The "S" Word
official snowflake has fallen. Winter is here! People in the city all
rush to the windows to see. Skyscrapers lean under their weight.
"I think it is!"
"Yes! Itís a snowflake!"
Magnifying glasses are brought out as everyone gathers
around to observe the first snowflake of the season. They shake their
heads in wonder and exclaim in unison, "Itís SNOW!"
As realization sweeps over them, panic sets in. A
snowflake could have relatives. Heads turn skyward to see. Cars on the
interstate, impatient for the bad weather that is sure to come, begin
to crash into each by the dozens, even before the snow starts to fall.
In the suburbs, herds of housewives flock to the
grocery store in four-wheel drive vehicles. They quickly clean out the
bread and toilet paper aisles and then move on to the non-perishable
goods. Country mentality still prevails in the South. Stock up
"just in case" you are snowed in.
Wheels spin and skid as the second tiny snowflake of
the season is crushed unnoticed under the wheels of the vehicles. The
herds stampede home in caravans with supplies to stock the cupboards
for the rest of winter while they wait for "The Big Snow."
It is not until the grocery store is totally empty
that the weather reporter announces that the winter storm warning has
been cancelled. It is difficult not to wonder if weathermen and
grocery stores could possibly be in cahoots, periodically announcing a
snow panic just to move merchandise.
Winter in the South Ė how I love it! Southerners do
not have a clue about how to drive in snow. The wise bubbas stay at
home out of harms way. The less astute take to the roads in their
light-ended pickup trucks, driving like rednecks will, spinning out at
every bridge or icy spot. The ditches are soon full of abandoned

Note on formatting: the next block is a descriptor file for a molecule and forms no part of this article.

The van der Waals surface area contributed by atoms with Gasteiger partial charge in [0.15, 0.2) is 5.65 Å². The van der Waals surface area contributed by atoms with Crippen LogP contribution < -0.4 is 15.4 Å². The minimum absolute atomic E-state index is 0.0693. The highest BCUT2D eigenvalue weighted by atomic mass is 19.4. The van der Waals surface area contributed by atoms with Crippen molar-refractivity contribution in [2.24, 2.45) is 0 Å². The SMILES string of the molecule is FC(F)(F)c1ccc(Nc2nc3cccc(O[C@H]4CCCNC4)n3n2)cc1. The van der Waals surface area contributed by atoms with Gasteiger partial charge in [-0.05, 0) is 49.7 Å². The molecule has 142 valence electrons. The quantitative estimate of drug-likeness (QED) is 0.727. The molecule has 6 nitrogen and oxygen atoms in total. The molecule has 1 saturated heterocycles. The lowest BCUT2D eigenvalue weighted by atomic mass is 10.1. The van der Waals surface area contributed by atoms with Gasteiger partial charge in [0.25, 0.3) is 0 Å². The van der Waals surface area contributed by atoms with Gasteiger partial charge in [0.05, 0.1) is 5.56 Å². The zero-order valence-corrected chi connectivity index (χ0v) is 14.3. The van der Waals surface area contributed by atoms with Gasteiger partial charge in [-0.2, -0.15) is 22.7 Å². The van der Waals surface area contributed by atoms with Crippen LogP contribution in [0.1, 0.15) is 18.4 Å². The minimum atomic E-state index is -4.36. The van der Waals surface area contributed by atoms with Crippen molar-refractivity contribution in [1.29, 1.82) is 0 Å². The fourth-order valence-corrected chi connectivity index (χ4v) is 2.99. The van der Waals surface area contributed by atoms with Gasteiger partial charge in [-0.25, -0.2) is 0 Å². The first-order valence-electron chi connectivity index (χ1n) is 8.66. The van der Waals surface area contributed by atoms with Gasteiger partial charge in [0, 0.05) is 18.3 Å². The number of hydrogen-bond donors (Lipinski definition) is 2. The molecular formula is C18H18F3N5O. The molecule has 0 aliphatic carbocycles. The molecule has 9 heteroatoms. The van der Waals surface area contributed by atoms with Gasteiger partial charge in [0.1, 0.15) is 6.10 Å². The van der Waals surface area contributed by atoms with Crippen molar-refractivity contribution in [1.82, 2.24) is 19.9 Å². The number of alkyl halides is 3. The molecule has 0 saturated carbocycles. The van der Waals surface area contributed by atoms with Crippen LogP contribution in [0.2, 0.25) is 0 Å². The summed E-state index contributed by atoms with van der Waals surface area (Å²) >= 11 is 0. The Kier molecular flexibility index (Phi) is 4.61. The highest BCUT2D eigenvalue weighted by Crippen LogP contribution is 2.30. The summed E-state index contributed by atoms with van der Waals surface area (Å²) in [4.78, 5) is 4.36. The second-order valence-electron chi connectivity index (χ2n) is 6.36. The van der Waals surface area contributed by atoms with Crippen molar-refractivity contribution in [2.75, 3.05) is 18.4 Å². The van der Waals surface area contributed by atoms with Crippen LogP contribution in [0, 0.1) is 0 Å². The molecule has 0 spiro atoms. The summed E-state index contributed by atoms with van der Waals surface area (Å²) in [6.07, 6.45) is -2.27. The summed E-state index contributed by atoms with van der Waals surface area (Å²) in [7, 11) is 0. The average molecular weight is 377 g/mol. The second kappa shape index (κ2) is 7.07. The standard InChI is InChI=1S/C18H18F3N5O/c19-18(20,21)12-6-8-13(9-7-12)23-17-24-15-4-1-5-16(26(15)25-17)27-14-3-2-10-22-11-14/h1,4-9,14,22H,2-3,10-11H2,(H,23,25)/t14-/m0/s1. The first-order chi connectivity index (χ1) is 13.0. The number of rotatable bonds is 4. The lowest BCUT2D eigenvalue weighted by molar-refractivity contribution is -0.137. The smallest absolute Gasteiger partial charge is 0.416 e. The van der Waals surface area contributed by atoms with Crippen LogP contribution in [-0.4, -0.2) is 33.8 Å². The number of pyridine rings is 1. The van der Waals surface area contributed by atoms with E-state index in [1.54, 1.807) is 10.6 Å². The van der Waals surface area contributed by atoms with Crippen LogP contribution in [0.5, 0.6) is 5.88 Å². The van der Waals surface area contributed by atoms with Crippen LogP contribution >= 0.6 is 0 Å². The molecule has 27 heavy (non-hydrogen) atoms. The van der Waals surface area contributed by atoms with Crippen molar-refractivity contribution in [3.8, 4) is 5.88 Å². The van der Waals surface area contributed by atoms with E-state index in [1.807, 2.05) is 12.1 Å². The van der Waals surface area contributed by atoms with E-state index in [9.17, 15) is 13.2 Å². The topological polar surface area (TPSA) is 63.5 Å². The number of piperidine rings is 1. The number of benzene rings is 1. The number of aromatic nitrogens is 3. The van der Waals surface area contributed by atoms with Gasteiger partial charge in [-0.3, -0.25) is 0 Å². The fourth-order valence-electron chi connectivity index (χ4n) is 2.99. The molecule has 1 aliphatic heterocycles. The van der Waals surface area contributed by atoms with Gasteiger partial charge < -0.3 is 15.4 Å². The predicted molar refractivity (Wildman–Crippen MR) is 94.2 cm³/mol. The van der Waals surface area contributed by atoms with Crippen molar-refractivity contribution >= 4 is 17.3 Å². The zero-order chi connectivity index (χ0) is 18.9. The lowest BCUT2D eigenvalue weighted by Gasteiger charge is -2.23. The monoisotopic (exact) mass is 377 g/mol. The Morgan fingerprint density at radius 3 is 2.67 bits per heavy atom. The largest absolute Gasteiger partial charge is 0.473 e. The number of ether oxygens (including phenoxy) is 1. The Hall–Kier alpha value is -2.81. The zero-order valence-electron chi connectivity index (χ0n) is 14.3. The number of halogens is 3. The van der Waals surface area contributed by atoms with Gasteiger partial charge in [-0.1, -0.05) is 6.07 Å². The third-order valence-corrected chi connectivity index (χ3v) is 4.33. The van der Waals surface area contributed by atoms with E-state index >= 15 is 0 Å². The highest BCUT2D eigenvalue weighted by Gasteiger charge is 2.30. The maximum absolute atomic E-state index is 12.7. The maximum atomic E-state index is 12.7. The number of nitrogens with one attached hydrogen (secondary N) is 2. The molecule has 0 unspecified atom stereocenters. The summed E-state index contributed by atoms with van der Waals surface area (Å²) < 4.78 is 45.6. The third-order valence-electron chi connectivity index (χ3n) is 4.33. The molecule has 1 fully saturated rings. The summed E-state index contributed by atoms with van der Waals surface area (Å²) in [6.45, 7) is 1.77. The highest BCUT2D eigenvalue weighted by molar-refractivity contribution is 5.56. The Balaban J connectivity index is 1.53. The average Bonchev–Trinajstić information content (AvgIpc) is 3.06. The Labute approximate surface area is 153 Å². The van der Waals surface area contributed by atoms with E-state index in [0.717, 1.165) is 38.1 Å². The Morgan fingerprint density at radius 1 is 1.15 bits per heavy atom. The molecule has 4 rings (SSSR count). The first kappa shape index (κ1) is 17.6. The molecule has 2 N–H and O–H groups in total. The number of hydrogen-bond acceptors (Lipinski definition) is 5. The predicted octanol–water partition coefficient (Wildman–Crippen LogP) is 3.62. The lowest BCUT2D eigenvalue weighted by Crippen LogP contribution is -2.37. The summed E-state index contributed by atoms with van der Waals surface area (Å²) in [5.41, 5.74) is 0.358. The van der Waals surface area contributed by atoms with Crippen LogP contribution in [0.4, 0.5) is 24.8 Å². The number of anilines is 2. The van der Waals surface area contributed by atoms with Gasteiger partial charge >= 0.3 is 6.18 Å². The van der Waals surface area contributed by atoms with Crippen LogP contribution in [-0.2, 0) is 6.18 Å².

Even those southern residents who have lived in the
North where it snows all the time take their lives in their hands
driving on snowy roads in the South, where precious few have any snow
The last "real" snow, an inch or two, was a
few years ago and it took me over four hours to get to work that
morning, a normal drive of about 30 minutes in rush hour traffic. The
mere mention of the "S" word is enough to give any office
worker a migraine sufficient to call in sick over.
Kids love bad weather, of course. As soon as the media
mentions the "S" word, the schools are instantly closed. The
kids stay home to write fan letters to TV's Snowbird, who announces
the latest school closings. It was a long, long, time ago, but
everyone still remembers the horror of the year it snowed after
the kids got to school. Not to worry, that will never happen again.
The best thing about snow in the South is that it
doesnít last long. Most people donít even own a snow shovel. They
just wait for it to melt. Why bother when it will probably be in the
40ís tomorrow? Snowblower? Whatís a snowblower? Snow plows?
Donít make me laugh.
Oops! I think I saw another flake of snow. Wake up the
metro salt crew and tell them itís time to order salt. Looks like
itís snowing. Speaking of salt, we never waste it by salting a
bridge before it is slick. We save it until we are sure it is
The snow is really starting to fall now. The
weatherman predicted, "NO SNOW." That makes it certain there
will be several inches, at least. Itís the snowstorms they DO
predict that never come.
Excuse me now, I feel a headache coming on